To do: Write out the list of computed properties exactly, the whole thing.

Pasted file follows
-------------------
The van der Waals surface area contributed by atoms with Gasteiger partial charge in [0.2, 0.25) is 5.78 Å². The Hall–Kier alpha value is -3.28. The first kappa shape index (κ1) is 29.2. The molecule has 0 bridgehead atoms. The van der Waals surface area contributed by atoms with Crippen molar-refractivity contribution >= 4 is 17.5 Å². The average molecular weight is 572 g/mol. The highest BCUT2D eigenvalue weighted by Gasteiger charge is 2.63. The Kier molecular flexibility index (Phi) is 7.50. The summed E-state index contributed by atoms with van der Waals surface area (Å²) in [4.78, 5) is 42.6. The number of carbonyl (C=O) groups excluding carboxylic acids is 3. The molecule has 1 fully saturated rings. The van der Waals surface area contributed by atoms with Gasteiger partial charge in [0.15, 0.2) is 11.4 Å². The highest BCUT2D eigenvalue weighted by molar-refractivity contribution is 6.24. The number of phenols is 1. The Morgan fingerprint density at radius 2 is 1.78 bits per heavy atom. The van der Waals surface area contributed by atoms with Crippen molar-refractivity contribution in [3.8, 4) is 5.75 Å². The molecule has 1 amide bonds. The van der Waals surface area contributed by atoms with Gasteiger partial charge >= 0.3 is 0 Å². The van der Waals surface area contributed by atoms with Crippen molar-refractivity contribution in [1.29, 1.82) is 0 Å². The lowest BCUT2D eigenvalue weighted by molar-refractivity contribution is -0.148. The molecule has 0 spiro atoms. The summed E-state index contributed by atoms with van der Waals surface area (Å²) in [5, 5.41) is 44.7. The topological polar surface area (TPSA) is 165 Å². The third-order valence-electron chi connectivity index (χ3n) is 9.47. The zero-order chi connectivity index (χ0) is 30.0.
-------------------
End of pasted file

The van der Waals surface area contributed by atoms with Gasteiger partial charge in [0.2, 0.25) is 5.78 Å². The Hall–Kier alpha value is -3.28. The first kappa shape index (κ1) is 29.2. The molecule has 0 bridgehead atoms. The van der Waals surface area contributed by atoms with Crippen molar-refractivity contribution >= 4 is 17.5 Å². The average molecular weight is 572 g/mol. The highest BCUT2D eigenvalue weighted by Gasteiger charge is 2.63. The Kier molecular flexibility index (Phi) is 7.50. The summed E-state index contributed by atoms with van der Waals surface area (Å²) in [4.78, 5) is 42.6. The number of carbonyl (C=O) groups excluding carboxylic acids is 3. The molecule has 1 fully saturated rings. The van der Waals surface area contributed by atoms with Gasteiger partial charge in [0.15, 0.2) is 11.4 Å². The highest BCUT2D eigenvalue weighted by molar-refractivity contribution is 6.24. The number of phenols is 1. The Morgan fingerprint density at radius 2 is 1.78 bits per heavy atom. The van der Waals surface area contributed by atoms with Crippen molar-refractivity contribution in [3.8, 4) is 5.75 Å². The molecule has 1 amide bonds. The van der Waals surface area contributed by atoms with Gasteiger partial charge >= 0.3 is 0 Å². The van der Waals surface area contributed by atoms with Crippen molar-refractivity contribution in [1.29, 1.82) is 0 Å². The lowest BCUT2D eigenvalue weighted by molar-refractivity contribution is -0.148. The molecule has 0 spiro atoms. The summed E-state index contributed by atoms with van der Waals surface area (Å²) in [5, 5.41) is 44.7. The topological polar surface area (TPSA) is 165 Å². The third-order valence-electron chi connectivity index (χ3n) is 9.47. The zero-order chi connectivity index (χ0) is 30.0.